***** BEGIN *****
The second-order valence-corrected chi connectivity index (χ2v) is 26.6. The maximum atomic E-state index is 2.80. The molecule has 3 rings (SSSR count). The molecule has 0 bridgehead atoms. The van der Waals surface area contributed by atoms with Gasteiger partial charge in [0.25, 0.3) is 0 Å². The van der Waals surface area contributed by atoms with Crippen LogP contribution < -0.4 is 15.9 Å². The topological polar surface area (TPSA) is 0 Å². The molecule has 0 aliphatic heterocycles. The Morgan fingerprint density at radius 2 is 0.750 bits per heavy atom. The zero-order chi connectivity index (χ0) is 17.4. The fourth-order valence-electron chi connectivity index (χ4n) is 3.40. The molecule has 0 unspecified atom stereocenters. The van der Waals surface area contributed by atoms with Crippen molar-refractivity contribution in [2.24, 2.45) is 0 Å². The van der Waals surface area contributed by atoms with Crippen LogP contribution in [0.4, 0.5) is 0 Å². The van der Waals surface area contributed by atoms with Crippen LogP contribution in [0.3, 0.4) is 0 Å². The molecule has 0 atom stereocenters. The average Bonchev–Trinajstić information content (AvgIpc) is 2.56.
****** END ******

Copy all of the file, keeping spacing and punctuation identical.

The second-order valence-corrected chi connectivity index (χ2v) is 26.6. The maximum atomic E-state index is 2.80. The molecule has 3 rings (SSSR count). The molecule has 0 bridgehead atoms. The van der Waals surface area contributed by atoms with Gasteiger partial charge in [0.25, 0.3) is 0 Å². The van der Waals surface area contributed by atoms with Crippen LogP contribution < -0.4 is 15.9 Å². The topological polar surface area (TPSA) is 0 Å². The molecule has 0 aliphatic heterocycles. The Morgan fingerprint density at radius 2 is 0.750 bits per heavy atom. The zero-order chi connectivity index (χ0) is 17.4. The fourth-order valence-electron chi connectivity index (χ4n) is 3.40. The molecule has 0 unspecified atom stereocenters. The van der Waals surface area contributed by atoms with Crippen molar-refractivity contribution in [2.24, 2.45) is 0 Å². The van der Waals surface area contributed by atoms with Crippen LogP contribution in [0.4, 0.5) is 0 Å². The van der Waals surface area contributed by atoms with Crippen LogP contribution in [0.3, 0.4) is 0 Å². The molecule has 0 atom stereocenters. The average Bonchev–Trinajstić information content (AvgIpc) is 2.56.